Children of Central America and Mexico, many sent by parents afraid of the death-dealing violence in their homelands, arrive at the borders of America seeking refuge, provoking new rounds of debate, and frequently ad hominem diatribe, in our national legislative citadel and between that and our executive branch about immigration reform. A Malaysian commercial flight, with more than 300 aboard, is downed by a surface to air missile, according to intelligence and news reports, fired by pro-Russian rebels, over contested territory in east Ukraine, leading to accusations and recriminations of international scale of possible Russian complicity. Renewed and intensified Israeli-Palestinian conflict in Gaza pours fresh upon the ground the blood of soldiers and fighters and, always, that of innocent citizenry, including children, whilst factions quarrel over the details of a potential cease-fire.
These are but three of the highlights or rather low notes of a current litany of worldly woe; verses of a recital of our all too demonstrable, historically repeatable human propensity to do harm.
I yearn for resolution to our immigration impasse, one that most closely matches the sentiment of the oft-recited words, engraved on the pedestal of the Statue of Liberty, of the sonnet, The New Colossus, of Emma Lazarus, herself a descendent of Sephardic Jews who were late 18th century immigrants to this land: Give me your tired, your poor, Your huddled masses yearning to breathe free. Yet, as tempers continue to flare on Capitol Hill, this is not likely.
I long for worldwide peace, a new age of international comity, with a common regard for borders and, even more, a collective respect for peoples. Yet, as national and intercontinental geopolitical machinations run their courses, this is not likely.
I wish Malaysian Airlines flight 17 never had been shot down and that all who boarded in Amsterdam arrived on schedule and safely at their chosen destinations. This, as with any action in time and space, once done, is impossible to undo.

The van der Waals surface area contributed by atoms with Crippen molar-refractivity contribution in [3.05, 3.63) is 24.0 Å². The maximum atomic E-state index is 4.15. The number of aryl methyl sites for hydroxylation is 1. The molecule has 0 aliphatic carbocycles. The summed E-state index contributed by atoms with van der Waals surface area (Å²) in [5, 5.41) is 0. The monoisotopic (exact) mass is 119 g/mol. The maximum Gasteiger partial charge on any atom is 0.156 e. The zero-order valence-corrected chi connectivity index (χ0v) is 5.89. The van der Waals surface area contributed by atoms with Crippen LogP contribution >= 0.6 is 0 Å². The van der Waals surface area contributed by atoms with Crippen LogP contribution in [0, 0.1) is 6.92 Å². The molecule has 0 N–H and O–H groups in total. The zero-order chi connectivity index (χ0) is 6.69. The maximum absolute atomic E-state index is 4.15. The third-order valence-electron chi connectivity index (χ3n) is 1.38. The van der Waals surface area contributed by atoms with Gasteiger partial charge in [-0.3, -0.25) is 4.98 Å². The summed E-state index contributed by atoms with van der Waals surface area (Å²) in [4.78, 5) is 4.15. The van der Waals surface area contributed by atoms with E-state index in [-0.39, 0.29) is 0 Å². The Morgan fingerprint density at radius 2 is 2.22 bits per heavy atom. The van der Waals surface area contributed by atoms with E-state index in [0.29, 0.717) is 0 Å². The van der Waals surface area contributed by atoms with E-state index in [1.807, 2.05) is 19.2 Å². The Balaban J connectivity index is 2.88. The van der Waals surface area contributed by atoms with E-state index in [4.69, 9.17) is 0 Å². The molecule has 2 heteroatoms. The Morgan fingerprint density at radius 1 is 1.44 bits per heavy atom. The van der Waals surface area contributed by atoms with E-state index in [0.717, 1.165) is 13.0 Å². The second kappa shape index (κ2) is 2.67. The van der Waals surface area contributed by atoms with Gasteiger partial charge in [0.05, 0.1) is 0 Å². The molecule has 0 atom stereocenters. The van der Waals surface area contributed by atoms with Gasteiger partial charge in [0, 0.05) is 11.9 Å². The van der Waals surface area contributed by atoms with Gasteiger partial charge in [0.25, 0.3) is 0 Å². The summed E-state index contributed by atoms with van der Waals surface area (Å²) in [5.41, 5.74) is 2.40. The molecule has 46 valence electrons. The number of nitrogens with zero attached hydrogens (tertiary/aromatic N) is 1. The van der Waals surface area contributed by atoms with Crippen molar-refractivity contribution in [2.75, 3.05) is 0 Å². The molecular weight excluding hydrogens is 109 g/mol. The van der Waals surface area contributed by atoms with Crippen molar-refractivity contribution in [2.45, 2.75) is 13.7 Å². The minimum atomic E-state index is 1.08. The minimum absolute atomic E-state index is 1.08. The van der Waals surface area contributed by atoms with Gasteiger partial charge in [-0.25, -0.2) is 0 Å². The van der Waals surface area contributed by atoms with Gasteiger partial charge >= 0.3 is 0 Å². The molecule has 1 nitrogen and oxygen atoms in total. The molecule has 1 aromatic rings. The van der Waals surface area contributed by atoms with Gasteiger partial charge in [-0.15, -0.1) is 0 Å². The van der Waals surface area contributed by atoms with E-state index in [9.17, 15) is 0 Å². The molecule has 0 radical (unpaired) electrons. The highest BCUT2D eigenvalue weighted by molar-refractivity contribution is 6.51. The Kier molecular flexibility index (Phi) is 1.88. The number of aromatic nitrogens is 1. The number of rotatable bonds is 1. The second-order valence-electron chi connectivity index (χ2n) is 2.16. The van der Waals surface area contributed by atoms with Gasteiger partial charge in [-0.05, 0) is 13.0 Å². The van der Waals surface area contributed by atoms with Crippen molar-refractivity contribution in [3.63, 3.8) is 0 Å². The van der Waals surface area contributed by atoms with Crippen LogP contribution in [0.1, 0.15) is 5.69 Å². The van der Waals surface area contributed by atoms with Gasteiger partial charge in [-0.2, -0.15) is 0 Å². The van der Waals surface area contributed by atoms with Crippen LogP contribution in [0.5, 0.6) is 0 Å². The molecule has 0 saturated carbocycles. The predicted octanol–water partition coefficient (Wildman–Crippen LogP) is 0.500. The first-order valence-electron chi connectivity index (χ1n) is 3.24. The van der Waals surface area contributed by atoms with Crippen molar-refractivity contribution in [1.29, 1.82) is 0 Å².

I pray for an honorable, verifiable peace, at least restraint and, at most, reconciliation in that land called “holy”. Yet, even with a halt to the fighting, given the freshness of the combatants’ reciprocal rage, the latest layer of a centuries-old shared fury, this is not likely.
I am a person of compassion. I embrace (recognize and accept), indeed, I embody (inhabit) my own pain. In this, I am able and willing not only to stand with, but to be in the place of others, vicariously identifying (feeling in my body, aching in my bones) with their suffering. I also feel powerless, unable to fulfill my yearning, my longing, my wishing, and my praying.
Ordinarily, despite my theology of expectation, given my psychology, the way I am wired, embedded in too many grave life’s disappointments, I might fall beyond the bounds of depression into despair – a state of being, one of the meaninglessness of all things, that I well know. Still, I have hope, the root of which I perceive in a perhaps odd, even paradoxical place: the shared outrage of countless folk.
People throughout the global community, an unbounded throng, from every socio-economic sphere, from the worldly powerful to the marginal cry out, saying, “No” to the suffering of children in their native lands and the agony of their treks to borders of promise, “No” to warring across national frontiers, “No” to so-called collateral casualties of innocent civilians, “No” to occupation and subjugation of peoples. As heartbreakingly relentless is our human partiality to do harm one to another, so, too, soul-stirringly resilient is our human proclivity to say “No”.
As I observe this to be true, though all of what I yearn and long and pray I think to be unlikely and, yea, that for which I wish, impossible, I hear the “yes” of hope.